AUSTIN, Minn. – Organizers say a five-year flood reduction products has surpassed its goal.
The $6.4 million initiative was intended to get an 8 percent reduction in stormwater flows at the confluence of the Cedar River and Dobbins Creek. On Friday, the Cedar River Watershed District (CRWD) announced the completion of its biggest project ever, the Dexter 30-Dam 2, has helped reduce stormwater flow by at least 10 percent.
CRWD says the 2,000 foot long berm with peak height of 21 feet will serve as temporary storage of stormwater in the south branch of Dobbin’s Creek.
“We’re excited to have topped our goal but also eager to continue making progress in the Dobbins watershed to reduce the negative effects of its flash flooding,” says Cody Fox, CRWD project manager. “We could not have achieved this without The Hormel Foundation, State of Minnesota, townships and numerous cooperating landowners.”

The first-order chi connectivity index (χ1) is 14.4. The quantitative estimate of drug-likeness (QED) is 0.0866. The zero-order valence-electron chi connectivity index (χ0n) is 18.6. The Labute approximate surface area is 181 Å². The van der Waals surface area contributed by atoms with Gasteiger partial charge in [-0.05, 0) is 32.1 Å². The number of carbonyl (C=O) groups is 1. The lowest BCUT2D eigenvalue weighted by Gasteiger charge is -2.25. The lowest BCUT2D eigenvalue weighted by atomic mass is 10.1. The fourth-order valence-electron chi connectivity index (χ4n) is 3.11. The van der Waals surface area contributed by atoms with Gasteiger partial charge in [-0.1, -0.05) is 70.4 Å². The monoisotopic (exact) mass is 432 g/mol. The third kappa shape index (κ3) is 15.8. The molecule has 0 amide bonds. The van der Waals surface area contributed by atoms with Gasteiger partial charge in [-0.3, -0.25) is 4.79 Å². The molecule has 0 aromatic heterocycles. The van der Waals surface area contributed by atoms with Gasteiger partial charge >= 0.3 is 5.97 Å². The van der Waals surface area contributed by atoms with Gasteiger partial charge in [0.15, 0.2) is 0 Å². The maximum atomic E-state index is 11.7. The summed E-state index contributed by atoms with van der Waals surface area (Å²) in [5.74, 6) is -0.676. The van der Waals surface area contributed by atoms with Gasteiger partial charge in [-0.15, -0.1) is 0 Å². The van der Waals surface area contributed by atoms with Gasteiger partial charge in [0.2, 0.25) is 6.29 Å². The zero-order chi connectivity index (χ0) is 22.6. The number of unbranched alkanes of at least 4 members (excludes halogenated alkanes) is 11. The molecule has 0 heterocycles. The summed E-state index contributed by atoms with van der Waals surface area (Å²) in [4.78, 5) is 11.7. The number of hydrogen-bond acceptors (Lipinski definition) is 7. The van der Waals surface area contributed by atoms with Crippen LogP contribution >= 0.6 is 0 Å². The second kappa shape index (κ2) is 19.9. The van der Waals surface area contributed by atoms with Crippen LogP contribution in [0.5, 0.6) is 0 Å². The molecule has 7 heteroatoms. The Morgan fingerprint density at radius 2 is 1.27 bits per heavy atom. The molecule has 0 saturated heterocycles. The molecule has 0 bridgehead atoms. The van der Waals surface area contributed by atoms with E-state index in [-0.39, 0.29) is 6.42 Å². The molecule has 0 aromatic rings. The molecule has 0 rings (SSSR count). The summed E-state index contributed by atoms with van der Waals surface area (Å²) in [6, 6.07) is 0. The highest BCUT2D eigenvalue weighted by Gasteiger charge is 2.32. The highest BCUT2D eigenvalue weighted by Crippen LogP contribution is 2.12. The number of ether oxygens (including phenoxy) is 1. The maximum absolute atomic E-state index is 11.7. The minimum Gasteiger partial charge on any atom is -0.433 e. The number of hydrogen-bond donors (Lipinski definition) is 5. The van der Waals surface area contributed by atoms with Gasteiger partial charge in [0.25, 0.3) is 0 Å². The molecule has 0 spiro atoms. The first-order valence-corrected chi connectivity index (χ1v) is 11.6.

Overall, nearly 3,000 acres are now controlled by projects in the flash flood prone Dobbins watershed and a storm producing roughly four inches of rain would now result in flood waters a foot lower downstream from the Jay C. Hormel Nature Center. When the area gets about 8 inches of rain over 24 hours – roughly what’s considered a “100-year flood” – the Dexter 30 berms will temporarily hold stormwater covering nearly 100 acres or about 2.5 times the acreage of East Side Lake. At capacity, stormwater will cover about 120 acres with enough water to fill a 550-foot-deep pool the size of a football field.
CRWD says the work to date should eliminate the threat of stormwater or snowmelt flowing over the downstream section of County 19, which has a history of overtopping often. Red Rock Township’s 230th Street gravel road that crosses South Dobbins also should see less overtopping now.